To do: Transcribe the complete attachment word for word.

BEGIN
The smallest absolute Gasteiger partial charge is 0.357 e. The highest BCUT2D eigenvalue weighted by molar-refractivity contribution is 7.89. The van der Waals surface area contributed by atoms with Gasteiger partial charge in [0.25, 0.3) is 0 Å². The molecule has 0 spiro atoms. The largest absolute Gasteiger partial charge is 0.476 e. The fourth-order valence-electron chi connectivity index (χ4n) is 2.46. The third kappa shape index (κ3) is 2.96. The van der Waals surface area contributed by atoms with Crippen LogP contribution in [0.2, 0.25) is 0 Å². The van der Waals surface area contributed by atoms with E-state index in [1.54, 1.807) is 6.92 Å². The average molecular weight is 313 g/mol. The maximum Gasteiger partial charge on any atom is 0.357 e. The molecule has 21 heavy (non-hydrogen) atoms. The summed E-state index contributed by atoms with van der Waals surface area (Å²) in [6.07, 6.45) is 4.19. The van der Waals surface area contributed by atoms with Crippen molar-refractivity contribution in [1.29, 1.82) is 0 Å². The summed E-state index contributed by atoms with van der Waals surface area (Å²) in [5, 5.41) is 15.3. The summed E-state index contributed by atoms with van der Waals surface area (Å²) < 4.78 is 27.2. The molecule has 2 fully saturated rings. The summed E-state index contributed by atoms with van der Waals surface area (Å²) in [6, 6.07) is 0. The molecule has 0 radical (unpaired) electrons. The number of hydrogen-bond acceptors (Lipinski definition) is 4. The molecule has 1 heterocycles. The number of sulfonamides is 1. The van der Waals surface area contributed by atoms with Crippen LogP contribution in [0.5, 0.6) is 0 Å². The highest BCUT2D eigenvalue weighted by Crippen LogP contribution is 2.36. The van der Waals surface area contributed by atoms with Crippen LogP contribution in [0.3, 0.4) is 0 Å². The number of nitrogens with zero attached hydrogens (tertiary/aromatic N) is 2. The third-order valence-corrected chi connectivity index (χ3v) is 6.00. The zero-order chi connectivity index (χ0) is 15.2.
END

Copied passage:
The smallest absolute Gasteiger partial charge is 0.357 e. The highest BCUT2D eigenvalue weighted by molar-refractivity contribution is 7.89. The van der Waals surface area contributed by atoms with Gasteiger partial charge in [0.25, 0.3) is 0 Å². The molecule has 0 spiro atoms. The largest absolute Gasteiger partial charge is 0.476 e. The fourth-order valence-electron chi connectivity index (χ4n) is 2.46. The third kappa shape index (κ3) is 2.96. The van der Waals surface area contributed by atoms with Crippen LogP contribution in [0.2, 0.25) is 0 Å². The van der Waals surface area contributed by atoms with E-state index in [1.54, 1.807) is 6.92 Å². The average molecular weight is 313 g/mol. The maximum Gasteiger partial charge on any atom is 0.357 e. The molecule has 21 heavy (non-hydrogen) atoms. The summed E-state index contributed by atoms with van der Waals surface area (Å²) in [6.07, 6.45) is 4.19. The van der Waals surface area contributed by atoms with Crippen molar-refractivity contribution in [1.29, 1.82) is 0 Å². The summed E-state index contributed by atoms with van der Waals surface area (Å²) in [5, 5.41) is 15.3. The summed E-state index contributed by atoms with van der Waals surface area (Å²) < 4.78 is 27.2. The molecule has 2 fully saturated rings. The summed E-state index contributed by atoms with van der Waals surface area (Å²) in [6, 6.07) is 0. The molecule has 0 radical (unpaired) electrons. The number of hydrogen-bond acceptors (Lipinski definition) is 4. The molecule has 1 heterocycles. The number of sulfonamides is 1. The van der Waals surface area contributed by atoms with Crippen LogP contribution in [0.5, 0.6) is 0 Å². The highest BCUT2D eigenvalue weighted by Crippen LogP contribution is 2.36. The van der Waals surface area contributed by atoms with Crippen LogP contribution in [0.3, 0.4) is 0 Å². The number of nitrogens with zero attached hydrogens (tertiary/aromatic N) is 2. The third-order valence-corrected chi connectivity index (χ3v) is 6.00. The zero-order chi connectivity index (χ0) is 15.2.